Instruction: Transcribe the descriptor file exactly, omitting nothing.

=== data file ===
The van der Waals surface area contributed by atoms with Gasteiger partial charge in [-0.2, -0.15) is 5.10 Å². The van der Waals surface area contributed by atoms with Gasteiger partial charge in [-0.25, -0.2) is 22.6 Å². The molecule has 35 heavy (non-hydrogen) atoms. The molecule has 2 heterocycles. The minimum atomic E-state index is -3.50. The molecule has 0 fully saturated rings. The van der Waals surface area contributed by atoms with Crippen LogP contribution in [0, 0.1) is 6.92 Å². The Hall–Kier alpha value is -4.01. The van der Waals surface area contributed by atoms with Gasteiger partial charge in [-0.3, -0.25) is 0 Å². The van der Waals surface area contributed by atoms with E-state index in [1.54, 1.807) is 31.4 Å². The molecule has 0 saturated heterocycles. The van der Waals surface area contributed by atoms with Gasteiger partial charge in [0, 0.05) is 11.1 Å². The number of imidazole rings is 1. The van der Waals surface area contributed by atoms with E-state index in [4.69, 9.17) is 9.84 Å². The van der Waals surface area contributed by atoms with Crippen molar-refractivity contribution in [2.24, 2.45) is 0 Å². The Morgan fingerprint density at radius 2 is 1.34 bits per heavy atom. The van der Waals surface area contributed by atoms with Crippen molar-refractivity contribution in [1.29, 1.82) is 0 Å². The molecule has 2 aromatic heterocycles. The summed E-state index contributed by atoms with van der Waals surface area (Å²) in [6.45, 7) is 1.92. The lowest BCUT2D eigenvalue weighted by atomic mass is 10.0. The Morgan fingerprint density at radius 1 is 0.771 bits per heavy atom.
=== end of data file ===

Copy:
The van der Waals surface area contributed by atoms with Gasteiger partial charge in [-0.2, -0.15) is 5.10 Å². The van der Waals surface area contributed by atoms with Gasteiger partial charge in [-0.25, -0.2) is 22.6 Å². The molecule has 35 heavy (non-hydrogen) atoms. The molecule has 2 heterocycles. The minimum atomic E-state index is -3.50. The molecule has 0 fully saturated rings. The van der Waals surface area contributed by atoms with Crippen LogP contribution in [0, 0.1) is 6.92 Å². The Hall–Kier alpha value is -4.01. The van der Waals surface area contributed by atoms with Gasteiger partial charge in [-0.3, -0.25) is 0 Å². The van der Waals surface area contributed by atoms with E-state index in [1.54, 1.807) is 31.4 Å². The molecule has 0 saturated heterocycles. The van der Waals surface area contributed by atoms with Gasteiger partial charge in [0, 0.05) is 11.1 Å². The number of imidazole rings is 1. The van der Waals surface area contributed by atoms with E-state index in [4.69, 9.17) is 9.84 Å². The van der Waals surface area contributed by atoms with Crippen molar-refractivity contribution in [2.24, 2.45) is 0 Å². The Morgan fingerprint density at radius 2 is 1.34 bits per heavy atom. The van der Waals surface area contributed by atoms with Crippen molar-refractivity contribution in [1.29, 1.82) is 0 Å². The molecule has 2 aromatic heterocycles. The summed E-state index contributed by atoms with van der Waals surface area (Å²) in [6.45, 7) is 1.92. The lowest BCUT2D eigenvalue weighted by atomic mass is 10.0. The Morgan fingerprint density at radius 1 is 0.771 bits per heavy atom.